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News From ACFAS

Two New Courses to Strengthen Your Surgical Skills
Register today for both Comprehensive Reconstruction of the Foot and Ankle and All About the Ankle, the newest additions to our Surgical Skills series, and get the inside edge on complex revisions and all manner of ankle procedures.

Each course provides generous cadaveric lab time, one-on-one instruction with respected leaders in the profession and a fireside chat during which you can share radiographs of your most challenging case with your colleagues. Also gain treatment strategies and practical, streamlined techniques that lead to the best patient outcomes and help you avoid complications.

Space for these courses is limited, and spots are filling quickly. Visit for dates, details and to register.
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Showcase Your Product or Service at ACFAS 75
Exhibit at our 75th Anniversary Scientific Conference in Las Vegas next year and connect with an estimated 1,800+ attendees who want to learn more about your product or service.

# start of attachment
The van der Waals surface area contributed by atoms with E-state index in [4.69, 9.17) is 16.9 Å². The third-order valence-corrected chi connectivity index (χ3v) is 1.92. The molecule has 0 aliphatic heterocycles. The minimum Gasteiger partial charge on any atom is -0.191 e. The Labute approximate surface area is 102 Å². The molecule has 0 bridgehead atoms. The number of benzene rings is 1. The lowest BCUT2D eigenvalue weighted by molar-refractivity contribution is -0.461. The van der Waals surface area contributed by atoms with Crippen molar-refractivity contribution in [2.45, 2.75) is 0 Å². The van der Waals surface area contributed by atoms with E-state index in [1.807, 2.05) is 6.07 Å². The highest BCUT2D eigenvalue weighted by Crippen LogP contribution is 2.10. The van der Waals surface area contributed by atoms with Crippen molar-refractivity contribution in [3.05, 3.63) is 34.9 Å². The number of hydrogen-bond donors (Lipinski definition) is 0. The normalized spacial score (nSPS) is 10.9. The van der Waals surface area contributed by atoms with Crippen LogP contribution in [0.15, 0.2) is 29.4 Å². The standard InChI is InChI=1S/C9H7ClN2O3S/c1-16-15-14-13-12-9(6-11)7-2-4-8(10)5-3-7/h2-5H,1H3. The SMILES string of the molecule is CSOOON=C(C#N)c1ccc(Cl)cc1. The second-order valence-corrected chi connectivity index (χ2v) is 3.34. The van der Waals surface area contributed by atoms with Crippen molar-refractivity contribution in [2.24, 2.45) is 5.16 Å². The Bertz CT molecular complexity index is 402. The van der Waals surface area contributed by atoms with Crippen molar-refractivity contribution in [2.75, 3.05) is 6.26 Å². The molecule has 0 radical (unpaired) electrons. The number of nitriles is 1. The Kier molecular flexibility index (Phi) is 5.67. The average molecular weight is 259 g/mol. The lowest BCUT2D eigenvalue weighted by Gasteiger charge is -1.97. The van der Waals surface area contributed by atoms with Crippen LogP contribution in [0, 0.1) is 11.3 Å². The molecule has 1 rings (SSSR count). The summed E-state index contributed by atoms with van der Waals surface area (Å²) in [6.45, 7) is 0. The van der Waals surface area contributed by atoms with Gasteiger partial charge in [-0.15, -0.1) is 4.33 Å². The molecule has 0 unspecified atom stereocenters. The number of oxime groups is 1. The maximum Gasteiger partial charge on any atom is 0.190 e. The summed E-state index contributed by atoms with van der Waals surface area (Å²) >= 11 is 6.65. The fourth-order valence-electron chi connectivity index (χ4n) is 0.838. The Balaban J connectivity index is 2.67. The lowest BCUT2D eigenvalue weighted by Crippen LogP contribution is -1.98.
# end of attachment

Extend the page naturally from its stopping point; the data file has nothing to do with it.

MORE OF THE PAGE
The Exhibit Hall will cover more than 100,000 square feet in the Mirage Convention Center and will offer unopposed viewing time to help you network with attendees and forge new client relationships. For maximum exposure, you can also sponsor an event or educational grant, advertise in our digital or print media or feature your company logo on conference products.

Reserve your booth at or refer to the Exhibitor Prospectus you received in the mail.
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Arthroscopy from A to Z
Step inside the minds of some of the best in the profession in Arthroscopy of the Foot and Ankle e-Book. Get full access to the insights of authors who are respected arthroscopists in the field in this 16-chapter new release from ACFAS. Immerse yourself in more than 40 videos of real cases to guide you through the latest arthroscopic procedures and techniques, and after each chapter, test your knowledge in self-assessments to help you earn CME.

Visit to purchase the e-Book and stay tuned for updates on other e-Books in production.
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Legal Briefs

Supreme Court Issues False Claims Act Opinion